father working at kitchen table with son
From setting a concrete schedule to carving out specific areas of the home for office and schoolwork, there are several tips to try out while working from home with the family. — Getty Images/monkeybusinessimages

Whether you’re running your own business or just trying to stay focused on doing your job, working from home during the coronavirus outbreak comes with all sorts of challenges — including having your kids at home with you. Between interruptions and remote schoolwork, there’s not a lot of time for you to focus and give it your full attention.

Here are some ideas on how to survive this new work reality and keep your business running strong.

Make a plan

The first half of your challenge is keeping your children busy and learning. Have a family meeting where you, your co-parent(s), the kids and any other member of your household come together.

For all but the youngest of children, being involved in the planning will help motivation — just like at the office. As a team, review whatever materials and instruction have come from the school. Set up specific — and separate, if you have the room — learning areas and get the electronics up to speed.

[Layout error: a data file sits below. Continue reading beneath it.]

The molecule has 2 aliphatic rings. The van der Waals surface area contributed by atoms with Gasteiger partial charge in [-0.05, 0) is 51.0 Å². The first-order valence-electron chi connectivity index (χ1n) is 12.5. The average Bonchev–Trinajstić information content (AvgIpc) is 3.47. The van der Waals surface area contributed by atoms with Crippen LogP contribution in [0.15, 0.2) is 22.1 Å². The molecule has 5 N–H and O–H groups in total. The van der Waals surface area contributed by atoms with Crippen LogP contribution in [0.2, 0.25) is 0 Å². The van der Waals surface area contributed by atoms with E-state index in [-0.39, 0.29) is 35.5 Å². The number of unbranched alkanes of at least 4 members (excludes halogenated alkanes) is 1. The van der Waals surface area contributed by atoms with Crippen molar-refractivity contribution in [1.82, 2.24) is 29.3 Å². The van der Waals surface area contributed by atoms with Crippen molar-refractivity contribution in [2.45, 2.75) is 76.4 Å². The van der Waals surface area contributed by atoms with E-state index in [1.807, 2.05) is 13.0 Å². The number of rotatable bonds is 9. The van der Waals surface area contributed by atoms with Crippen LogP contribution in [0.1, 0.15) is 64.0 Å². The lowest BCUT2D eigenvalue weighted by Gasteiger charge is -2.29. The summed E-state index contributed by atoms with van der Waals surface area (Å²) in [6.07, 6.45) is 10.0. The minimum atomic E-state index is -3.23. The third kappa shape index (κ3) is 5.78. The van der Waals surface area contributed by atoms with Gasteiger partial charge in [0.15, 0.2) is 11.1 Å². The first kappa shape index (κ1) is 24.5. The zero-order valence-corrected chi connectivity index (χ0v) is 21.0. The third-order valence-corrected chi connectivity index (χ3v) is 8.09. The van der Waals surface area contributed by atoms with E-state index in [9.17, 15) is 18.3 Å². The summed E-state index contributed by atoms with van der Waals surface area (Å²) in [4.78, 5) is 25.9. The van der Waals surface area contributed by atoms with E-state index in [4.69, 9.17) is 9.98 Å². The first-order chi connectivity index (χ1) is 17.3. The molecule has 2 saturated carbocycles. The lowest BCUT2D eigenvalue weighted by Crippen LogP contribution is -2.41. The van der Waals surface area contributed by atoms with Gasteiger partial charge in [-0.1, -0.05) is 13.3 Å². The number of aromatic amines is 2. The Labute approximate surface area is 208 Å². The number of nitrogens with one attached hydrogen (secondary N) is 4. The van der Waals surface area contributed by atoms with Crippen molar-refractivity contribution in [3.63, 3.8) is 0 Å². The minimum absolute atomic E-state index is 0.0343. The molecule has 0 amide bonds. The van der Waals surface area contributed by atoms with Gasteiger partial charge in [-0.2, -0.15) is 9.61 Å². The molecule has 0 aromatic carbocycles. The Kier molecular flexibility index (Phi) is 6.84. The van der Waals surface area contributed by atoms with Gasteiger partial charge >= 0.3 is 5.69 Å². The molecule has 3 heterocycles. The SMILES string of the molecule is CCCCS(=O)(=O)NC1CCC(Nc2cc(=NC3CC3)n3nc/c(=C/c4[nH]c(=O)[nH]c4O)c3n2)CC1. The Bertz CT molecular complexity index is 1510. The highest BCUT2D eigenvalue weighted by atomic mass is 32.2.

Schedule the day

According to experts, children thrive on routine, especially in stressful times. Strive to keep the same wake and sleep times you had previously. Nap time, too, if you are so lucky. Put lunch on the schedule, and specific times for schoolwork, exercise and screen time. The non-profit Kahn Academy has schedules loaded with tips—change out of pajamas, for example—and useful links for students from preschool to grade 12.

Don’t forget together time. Being in the same house all day, distracted by school and office work, doesn’t count. Even if everything goes exactly to plan, these are still difficult times and your children may need some extra attention from you.

Communicate well

Post the schedule for everyone’s reference. As days pass, discuss how things are working and what adjustments are needed. Be flexible at first: This classroom/office combination you’re living in is new, it may take some refining.

Let your children’s teachers know what you’re dealing with. While they are busy, it can’t hurt to send an email. Let them know that perhaps you are working from home and have conference calls each day at certain times, or that you aced political science but failed trigonometry. Whatever specific challenges your family faces, put them out there in advance so you can make a plan that’s more likely to succeed.